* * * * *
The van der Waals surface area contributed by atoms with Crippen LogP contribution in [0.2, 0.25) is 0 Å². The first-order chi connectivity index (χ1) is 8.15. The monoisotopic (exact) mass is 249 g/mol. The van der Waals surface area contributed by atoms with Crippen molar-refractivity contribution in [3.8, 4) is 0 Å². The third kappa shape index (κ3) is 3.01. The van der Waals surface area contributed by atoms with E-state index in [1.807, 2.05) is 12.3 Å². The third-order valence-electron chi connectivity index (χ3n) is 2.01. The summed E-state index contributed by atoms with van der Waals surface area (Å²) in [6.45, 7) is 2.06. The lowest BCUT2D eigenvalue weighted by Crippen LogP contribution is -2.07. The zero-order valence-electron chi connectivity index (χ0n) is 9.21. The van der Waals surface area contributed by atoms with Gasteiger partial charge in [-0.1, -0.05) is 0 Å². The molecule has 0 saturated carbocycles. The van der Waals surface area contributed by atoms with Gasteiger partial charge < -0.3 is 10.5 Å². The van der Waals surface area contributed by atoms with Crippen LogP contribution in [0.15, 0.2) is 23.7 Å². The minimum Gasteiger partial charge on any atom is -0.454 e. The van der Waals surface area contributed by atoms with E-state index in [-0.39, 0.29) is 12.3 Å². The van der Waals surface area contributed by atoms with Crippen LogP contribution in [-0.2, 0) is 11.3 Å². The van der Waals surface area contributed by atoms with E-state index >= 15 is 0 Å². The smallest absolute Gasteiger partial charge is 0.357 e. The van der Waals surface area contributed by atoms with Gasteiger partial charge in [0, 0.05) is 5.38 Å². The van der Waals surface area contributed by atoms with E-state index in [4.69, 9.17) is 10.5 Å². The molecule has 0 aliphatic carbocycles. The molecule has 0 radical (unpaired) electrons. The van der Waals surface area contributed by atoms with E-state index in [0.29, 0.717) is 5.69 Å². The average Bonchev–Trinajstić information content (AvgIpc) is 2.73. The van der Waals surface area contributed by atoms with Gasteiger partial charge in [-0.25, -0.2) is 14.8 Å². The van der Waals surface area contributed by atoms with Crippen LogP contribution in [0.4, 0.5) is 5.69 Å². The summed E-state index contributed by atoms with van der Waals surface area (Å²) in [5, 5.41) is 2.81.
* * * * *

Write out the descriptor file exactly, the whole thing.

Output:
The van der Waals surface area contributed by atoms with Crippen LogP contribution in [0.2, 0.25) is 0 Å². The first-order chi connectivity index (χ1) is 8.15. The monoisotopic (exact) mass is 249 g/mol. The van der Waals surface area contributed by atoms with Crippen molar-refractivity contribution in [3.8, 4) is 0 Å². The third kappa shape index (κ3) is 3.01. The van der Waals surface area contributed by atoms with E-state index in [1.807, 2.05) is 12.3 Å². The third-order valence-electron chi connectivity index (χ3n) is 2.01. The summed E-state index contributed by atoms with van der Waals surface area (Å²) in [6.45, 7) is 2.06. The lowest BCUT2D eigenvalue weighted by Crippen LogP contribution is -2.07. The zero-order valence-electron chi connectivity index (χ0n) is 9.21. The van der Waals surface area contributed by atoms with Gasteiger partial charge in [-0.1, -0.05) is 0 Å². The molecule has 0 saturated carbocycles. The van der Waals surface area contributed by atoms with Gasteiger partial charge < -0.3 is 10.5 Å². The van der Waals surface area contributed by atoms with Crippen LogP contribution in [0.15, 0.2) is 23.7 Å². The minimum Gasteiger partial charge on any atom is -0.454 e. The van der Waals surface area contributed by atoms with E-state index in [-0.39, 0.29) is 12.3 Å². The van der Waals surface area contributed by atoms with Crippen LogP contribution in [-0.2, 0) is 11.3 Å². The van der Waals surface area contributed by atoms with E-state index >= 15 is 0 Å². The smallest absolute Gasteiger partial charge is 0.357 e. The van der Waals surface area contributed by atoms with Gasteiger partial charge in [0, 0.05) is 5.38 Å². The van der Waals surface area contributed by atoms with E-state index in [4.69, 9.17) is 10.5 Å². The molecule has 0 aliphatic carbocycles. The molecule has 0 radical (unpaired) electrons. The van der Waals surface area contributed by atoms with E-state index in [0.29, 0.717) is 5.69 Å². The average Bonchev–Trinajstić information content (AvgIpc) is 2.73. The van der Waals surface area contributed by atoms with Gasteiger partial charge in [-0.25, -0.2) is 14.8 Å². The van der Waals surface area contributed by atoms with Crippen LogP contribution in [0.4, 0.5) is 5.69 Å². The summed E-state index contributed by atoms with van der Waals surface area (Å²) in [5, 5.41) is 2.81.